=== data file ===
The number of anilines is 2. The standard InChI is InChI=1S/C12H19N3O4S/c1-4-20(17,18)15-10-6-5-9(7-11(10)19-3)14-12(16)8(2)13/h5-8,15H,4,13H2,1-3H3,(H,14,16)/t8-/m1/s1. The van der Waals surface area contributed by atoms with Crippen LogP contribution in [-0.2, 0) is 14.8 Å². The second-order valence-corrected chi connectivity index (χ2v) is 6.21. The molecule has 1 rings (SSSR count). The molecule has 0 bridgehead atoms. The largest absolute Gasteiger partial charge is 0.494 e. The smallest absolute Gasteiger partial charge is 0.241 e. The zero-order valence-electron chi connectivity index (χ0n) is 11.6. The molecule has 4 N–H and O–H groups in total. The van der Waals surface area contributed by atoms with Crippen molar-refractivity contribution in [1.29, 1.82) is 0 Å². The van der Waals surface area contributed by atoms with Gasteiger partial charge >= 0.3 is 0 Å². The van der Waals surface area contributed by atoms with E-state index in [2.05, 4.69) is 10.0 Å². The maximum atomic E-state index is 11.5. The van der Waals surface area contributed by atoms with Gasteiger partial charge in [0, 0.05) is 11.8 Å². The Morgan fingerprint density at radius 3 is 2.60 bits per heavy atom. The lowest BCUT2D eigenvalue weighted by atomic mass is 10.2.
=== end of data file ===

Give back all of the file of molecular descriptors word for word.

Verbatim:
The number of anilines is 2. The standard InChI is InChI=1S/C12H19N3O4S/c1-4-20(17,18)15-10-6-5-9(7-11(10)19-3)14-12(16)8(2)13/h5-8,15H,4,13H2,1-3H3,(H,14,16)/t8-/m1/s1. The van der Waals surface area contributed by atoms with Crippen LogP contribution in [-0.2, 0) is 14.8 Å². The second-order valence-corrected chi connectivity index (χ2v) is 6.21. The molecule has 1 rings (SSSR count). The molecule has 0 bridgehead atoms. The largest absolute Gasteiger partial charge is 0.494 e. The smallest absolute Gasteiger partial charge is 0.241 e. The zero-order valence-electron chi connectivity index (χ0n) is 11.6. The molecule has 4 N–H and O–H groups in total. The van der Waals surface area contributed by atoms with Crippen molar-refractivity contribution in [1.29, 1.82) is 0 Å². The van der Waals surface area contributed by atoms with Gasteiger partial charge >= 0.3 is 0 Å². The van der Waals surface area contributed by atoms with E-state index in [2.05, 4.69) is 10.0 Å². The maximum atomic E-state index is 11.5. The van der Waals surface area contributed by atoms with Gasteiger partial charge in [0, 0.05) is 11.8 Å². The Morgan fingerprint density at radius 3 is 2.60 bits per heavy atom. The lowest BCUT2D eigenvalue weighted by atomic mass is 10.2.